How to pay together and stay together
March 18, 2014
Bill paying should be a joint effort. That way, both spouses share the responsibility – and the stress – and are ready to take the reigns if something unexpected happens.
”My grandma used to hide the bills under the couch,” The TODAY Show’s Savannah Guthrie recently told me. “But Grandpa wasn’t too happy when he found out — and they were all overdue. Lesson: don’t hide the bills or Grandpa will find out!”
Aside from speaking to the importance of an open and honest financial discourse with your partner, I like Savannah’s story because it brings up one of my favorite marriage and money tips: make paying the bills a team building exercise.
What do I mean by this? Generally, both parties in a relationship have strengths. Your frugality may help you shop smartly and get out of debt; your spouse’s investment savvy may help you set up a portfolio that will help you retire in style. Or maybe, vice versa, you’re the investor and your spouse is the frugal one. But sometimes, this division of expertise can lead to a few spats, and it’s not uncommon for one partner to feel as if the other is being too parental — telling you how much you’re allowed to spend and on what, etc. (If that’s not bad for a marriage, I don’t know what is.) However, there’s an easy fix to this, and that’s where taking turns to pay the bills comes into play.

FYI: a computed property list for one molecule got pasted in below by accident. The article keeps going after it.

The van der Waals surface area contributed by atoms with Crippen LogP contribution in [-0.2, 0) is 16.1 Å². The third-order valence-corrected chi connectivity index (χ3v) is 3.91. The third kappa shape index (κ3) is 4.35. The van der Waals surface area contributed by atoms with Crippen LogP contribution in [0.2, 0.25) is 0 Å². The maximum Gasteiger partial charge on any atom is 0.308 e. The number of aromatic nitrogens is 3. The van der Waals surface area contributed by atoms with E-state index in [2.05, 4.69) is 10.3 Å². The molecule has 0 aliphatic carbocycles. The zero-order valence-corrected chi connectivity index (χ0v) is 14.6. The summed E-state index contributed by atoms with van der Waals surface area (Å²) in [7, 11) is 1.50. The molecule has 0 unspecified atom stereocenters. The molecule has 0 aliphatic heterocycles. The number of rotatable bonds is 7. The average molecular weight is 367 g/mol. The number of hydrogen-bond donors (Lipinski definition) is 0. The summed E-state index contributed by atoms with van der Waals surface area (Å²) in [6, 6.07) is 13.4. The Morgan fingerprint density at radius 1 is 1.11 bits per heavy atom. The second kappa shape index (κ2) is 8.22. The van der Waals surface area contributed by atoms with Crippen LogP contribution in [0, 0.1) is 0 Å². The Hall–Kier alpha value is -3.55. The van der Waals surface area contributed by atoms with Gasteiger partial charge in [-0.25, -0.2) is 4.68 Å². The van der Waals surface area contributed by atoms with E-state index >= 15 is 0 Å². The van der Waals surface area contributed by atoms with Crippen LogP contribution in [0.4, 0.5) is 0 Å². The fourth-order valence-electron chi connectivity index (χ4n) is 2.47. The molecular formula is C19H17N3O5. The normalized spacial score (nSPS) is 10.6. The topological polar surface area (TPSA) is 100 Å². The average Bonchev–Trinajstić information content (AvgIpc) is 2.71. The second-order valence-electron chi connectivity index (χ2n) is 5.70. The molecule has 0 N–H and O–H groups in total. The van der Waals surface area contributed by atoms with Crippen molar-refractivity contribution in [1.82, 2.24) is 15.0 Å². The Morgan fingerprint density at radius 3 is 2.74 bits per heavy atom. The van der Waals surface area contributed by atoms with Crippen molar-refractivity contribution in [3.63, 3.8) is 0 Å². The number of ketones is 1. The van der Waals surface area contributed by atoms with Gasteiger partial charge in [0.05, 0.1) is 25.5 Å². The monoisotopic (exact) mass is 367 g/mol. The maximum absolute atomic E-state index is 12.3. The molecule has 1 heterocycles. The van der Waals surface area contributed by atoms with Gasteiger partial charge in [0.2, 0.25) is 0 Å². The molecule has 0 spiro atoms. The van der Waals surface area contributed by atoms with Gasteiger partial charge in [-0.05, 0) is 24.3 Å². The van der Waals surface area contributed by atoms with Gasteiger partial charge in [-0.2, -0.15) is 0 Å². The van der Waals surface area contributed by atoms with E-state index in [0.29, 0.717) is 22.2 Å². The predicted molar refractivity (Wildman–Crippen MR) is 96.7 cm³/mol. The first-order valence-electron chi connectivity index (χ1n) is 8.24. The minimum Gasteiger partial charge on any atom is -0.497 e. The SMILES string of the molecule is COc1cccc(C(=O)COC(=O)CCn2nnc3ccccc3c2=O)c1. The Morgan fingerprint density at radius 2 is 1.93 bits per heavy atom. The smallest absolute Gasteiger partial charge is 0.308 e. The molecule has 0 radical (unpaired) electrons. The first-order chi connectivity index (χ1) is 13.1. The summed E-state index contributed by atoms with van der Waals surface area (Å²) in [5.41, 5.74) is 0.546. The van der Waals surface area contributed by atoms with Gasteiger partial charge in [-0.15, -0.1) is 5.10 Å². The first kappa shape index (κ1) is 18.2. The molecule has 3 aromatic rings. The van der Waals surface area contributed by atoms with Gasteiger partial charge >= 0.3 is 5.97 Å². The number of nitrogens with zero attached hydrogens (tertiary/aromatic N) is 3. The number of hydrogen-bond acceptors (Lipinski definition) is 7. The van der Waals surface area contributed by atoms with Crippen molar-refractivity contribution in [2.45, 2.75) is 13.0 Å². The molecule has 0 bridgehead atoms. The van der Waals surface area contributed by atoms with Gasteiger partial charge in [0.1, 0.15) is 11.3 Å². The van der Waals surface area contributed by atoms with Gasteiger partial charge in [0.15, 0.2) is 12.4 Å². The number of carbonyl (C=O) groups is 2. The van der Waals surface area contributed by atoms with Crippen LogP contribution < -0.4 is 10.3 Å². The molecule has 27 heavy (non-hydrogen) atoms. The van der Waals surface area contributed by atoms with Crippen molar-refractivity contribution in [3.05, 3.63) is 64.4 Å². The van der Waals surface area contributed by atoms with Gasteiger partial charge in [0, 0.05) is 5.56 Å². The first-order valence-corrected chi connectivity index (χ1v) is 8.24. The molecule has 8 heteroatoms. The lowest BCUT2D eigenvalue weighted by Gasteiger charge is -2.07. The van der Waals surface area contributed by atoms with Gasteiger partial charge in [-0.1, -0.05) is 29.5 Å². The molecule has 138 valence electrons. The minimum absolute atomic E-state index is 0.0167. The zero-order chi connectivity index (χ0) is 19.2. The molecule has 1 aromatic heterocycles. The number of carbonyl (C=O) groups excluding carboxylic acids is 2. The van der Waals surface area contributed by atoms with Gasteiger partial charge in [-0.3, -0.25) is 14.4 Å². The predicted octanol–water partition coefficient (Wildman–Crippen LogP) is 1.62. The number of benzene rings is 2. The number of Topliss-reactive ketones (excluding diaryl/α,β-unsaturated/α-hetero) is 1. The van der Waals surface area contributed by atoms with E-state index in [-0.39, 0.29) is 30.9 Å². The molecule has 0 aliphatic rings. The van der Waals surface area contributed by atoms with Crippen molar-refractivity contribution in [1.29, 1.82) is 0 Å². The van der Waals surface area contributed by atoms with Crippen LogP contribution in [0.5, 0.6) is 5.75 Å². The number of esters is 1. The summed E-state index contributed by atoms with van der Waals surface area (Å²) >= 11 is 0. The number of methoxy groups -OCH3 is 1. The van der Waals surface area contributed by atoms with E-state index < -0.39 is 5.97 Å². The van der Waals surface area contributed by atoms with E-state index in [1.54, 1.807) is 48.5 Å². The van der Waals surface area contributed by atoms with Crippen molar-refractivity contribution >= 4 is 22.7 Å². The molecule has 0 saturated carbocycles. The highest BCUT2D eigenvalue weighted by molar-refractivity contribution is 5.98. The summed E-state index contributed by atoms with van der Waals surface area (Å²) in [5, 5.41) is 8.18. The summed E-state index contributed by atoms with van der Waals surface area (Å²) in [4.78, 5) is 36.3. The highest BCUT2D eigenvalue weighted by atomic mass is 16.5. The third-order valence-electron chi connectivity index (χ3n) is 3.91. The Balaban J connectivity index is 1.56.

My turn, your turn
Alternating bill-paying duties allows both partners to see the funds moving. The fact that there’s not as much as you thought left over after each paycheck may give you a window into why your partner is so intent that you spend only so much on eating out, so much on clothing, or so much on the car. It may reveal that your cable bill is $50 higher than you remember it being, or that the extra cable box you added to the basement has upped the electricity bill by $30 each month. It may even allow you to see why your spouse is cranky.
Knowing how to do it before there’s a crisis
What’s more, bill paying is a crucial skill to have in case something happens that prevents your spouse from managing the family money. You don’t want this to be a skill you’re lacking. I can’t tell you how many anecdotes I’ve heard involving an injury, illness or worse, death, that puts one spouse in charge — but that spouse has no idea where the other has been keeping the bills, much less how he or she was paying them!
Divide the labor in other areas, too
You may also want to take turns doing the shopping, until both spouses understand how much it costs to outfit the kids for a season, to put food in the pantry for a week, or to buy a reasonable gift for your mother-in-law’s birthday. Otherwise, you may not be able to stem the tide of complaints. Women do 80 percent of the shopping in America today. That puts men at a distinct disadvantage.
A longer time-frame
Finally, if switching off every month or every round of bills seems disjointed to you, try what my parents did: switch off every six months. This is enough time to provide continuity and a clear window into the family finances, but not so much time that the other person begins to feel burdened and overly stressed.
The bottom line is this: in a relationship where finances are shared, it’s important that both spouses know what’s going on. Pay the bills and then double check your accounts so you know what’s inside. Check in on your assets. Create a spreadsheet if one or both of you needs the extra organization. Schedule a money date once a month — even if you’re paying bills together, it’s still important that you’re talking about the debt you’re paying off, the goals you’re saving for and the emergencies that might happen. If you do all this, you’re golden.